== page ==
With no college plans and months away from graduating high school, Connor Jones leaned back in his chair in his Algebra II class and hit his head on a bookshelf. Bill Mollison’s Introduction to Permaculture fell on his head; with a glance at the cover, Connor knew he had found his own curriculum. He had grown up on his family’s 10-acre property in Ojai, CA and spent his childhood making terrarium habitats, gardening, and climbing the trees. Resonating with permaculture in terms of agriculture and its approach to full systems thought, Connor felt compelled to make permaculture his career path in life, and has been cultivating the acreage for six years. The process of convincing his parents to allow him to use the land to create a permaculture learning center was not an easy one; the 17-year-old, dedicated to the idea, had the challenge of proving to his parents that permaculture design was in fact something that had been viably practiced for eons. Eventually, East End Eden was born.
In walking around with him, it was clear that the he has grown with this property, and has taken the time to truly observe the geography, topography, patterns, biota, climates, and cycles of the area. The Mediterranean dry climate of Ojai provides a particularly interesting native perennial backdrop. A frost-free microclimate on 1/8 of an acre of their property allows the growth of mangoes and guavas, along with banana, olive, and citrus trees. They collect and age their own humanure (with a composting toilet) to be used for fertilizer on these trees.*
Currently, there are 6 full-time residents who participate in weekly meetings, trade off cooking responsibilities, and help with natural building projects and garden maintenance. Most building infrastructure on the site is a mix of approaches to natural building including superadobe, cob, rammed earth, and straw bale, which have been built by the full-time residents.
They are also working on innovative “Farm Hack”-style projects, creating a rocket mass heater for their bathhouse. This site is one of cycles; piecing together every part of the puzzle, they build their own compost sourcing cow manure locally, and emphasize building beneficial bacteria and fungi ratios by means of brewing their own compost teas. East End Eden is a genuine example of thinking in terms of permaculture as a process.
Our visit coincided with the end of a two-week intensive Permaculture Design Course, and the participating students were engaged in their last day of class and preparing for final presentations. Each was extremely enthusiastic about their experience at East End, describing the communal living and practical education as an inspiring project to be apart of. During the PDC’s, the land also hosts students traveling from as far as South Africa; this round, there were 15 total participants. Currently, Connor holds three Permaculture Design Courses onsite throughout the year; next year they plan to hold four intensive courses as well as three weekend-long “Introduction to Permaculture” classes.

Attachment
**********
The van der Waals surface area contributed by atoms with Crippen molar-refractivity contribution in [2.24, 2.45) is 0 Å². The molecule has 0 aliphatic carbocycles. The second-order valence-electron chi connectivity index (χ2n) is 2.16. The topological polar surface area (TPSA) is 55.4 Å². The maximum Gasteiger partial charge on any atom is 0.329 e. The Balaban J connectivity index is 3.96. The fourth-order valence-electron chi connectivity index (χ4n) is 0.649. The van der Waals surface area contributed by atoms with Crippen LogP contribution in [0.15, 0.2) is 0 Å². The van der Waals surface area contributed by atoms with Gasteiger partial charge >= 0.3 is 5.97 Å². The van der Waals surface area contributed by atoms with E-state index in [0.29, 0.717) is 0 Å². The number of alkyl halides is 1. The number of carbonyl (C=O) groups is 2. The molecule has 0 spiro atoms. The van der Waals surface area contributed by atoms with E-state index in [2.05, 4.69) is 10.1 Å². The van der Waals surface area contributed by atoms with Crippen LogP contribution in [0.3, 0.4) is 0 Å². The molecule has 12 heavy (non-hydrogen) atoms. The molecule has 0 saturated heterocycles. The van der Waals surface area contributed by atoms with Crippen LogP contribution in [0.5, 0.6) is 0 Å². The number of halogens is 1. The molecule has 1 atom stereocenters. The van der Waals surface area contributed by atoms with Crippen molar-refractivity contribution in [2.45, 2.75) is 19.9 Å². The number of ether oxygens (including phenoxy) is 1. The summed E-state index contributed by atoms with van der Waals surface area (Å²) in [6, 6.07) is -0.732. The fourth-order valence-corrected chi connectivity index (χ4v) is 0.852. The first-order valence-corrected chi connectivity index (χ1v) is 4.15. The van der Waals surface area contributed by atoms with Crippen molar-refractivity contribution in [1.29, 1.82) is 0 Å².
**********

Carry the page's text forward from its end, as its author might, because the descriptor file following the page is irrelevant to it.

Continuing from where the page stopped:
The 10-acre property, comprised of six acres of slopes and four of valley floor, is efficient, integrated, and managed well. Use of cisterns in designing for water harvesting, as well as utilizing techniques such as swale and berm, ephemeral streams, one rock dams, and catching runoff allows for efficient water use and little water loss. Attention to this invaluable resource is of the utmost importance in the high desert climate East End Eden is located in. Moreover, use of hugel beds, grey water systems, and cultivation of native perennial and mulch crops allow for further water retention.
Along with gardens placed throughout the property, East End Eden has incorporated and developed an extremely integral part of an agricultural system, animal husbandry. The property has historically housed goats for dairy and meat, pigs, rabbits, and chickens. They also have a developed aquaponics system, growing Catfish, Karp, Koi, Goldfish, Blue Gills, and sweet potatoes. Moreover, they are in the process of integrating rabbits as well as bees within their aquaponics system.
The meat and vegetables being grown directly feed the East End Eden crew and students during the courses and workshops, and many students return to buy shares of meat long after their course has ended. “Our primary product is educated people,” Connor calculates, “We’re all about productivity here, not production. We glean a harvest of good soil and clean water.” His soil is lush, to say the least; a biodiverse garden established less than four months ago boasts volunteer Morel mushrooms and dark loamy soil where sand once dominated.
One of the most approachable things about East End Eden is Connor’s openness to input and encouragement of all to help in the development of the land. He has his ideas about where he wants his project to go, but also encourages active community participation from all members, visitors, and students. East End Eden is an experience of shared education and growth; it is truly a labor of love and a vision that is constantly progressing through the East End Eden community’s openness to living life as students.
* As a side note: Humanure collection is quite illegal in California, and after we asked if we could post this information, Connor’s response was: “Of course! But be sure to include this: one year of using a composting toilet saves forty years of drinking water.” So we had to mention… For more information on humanure, you should definitely check out Joseph Jenkins’ Humanure Handbook.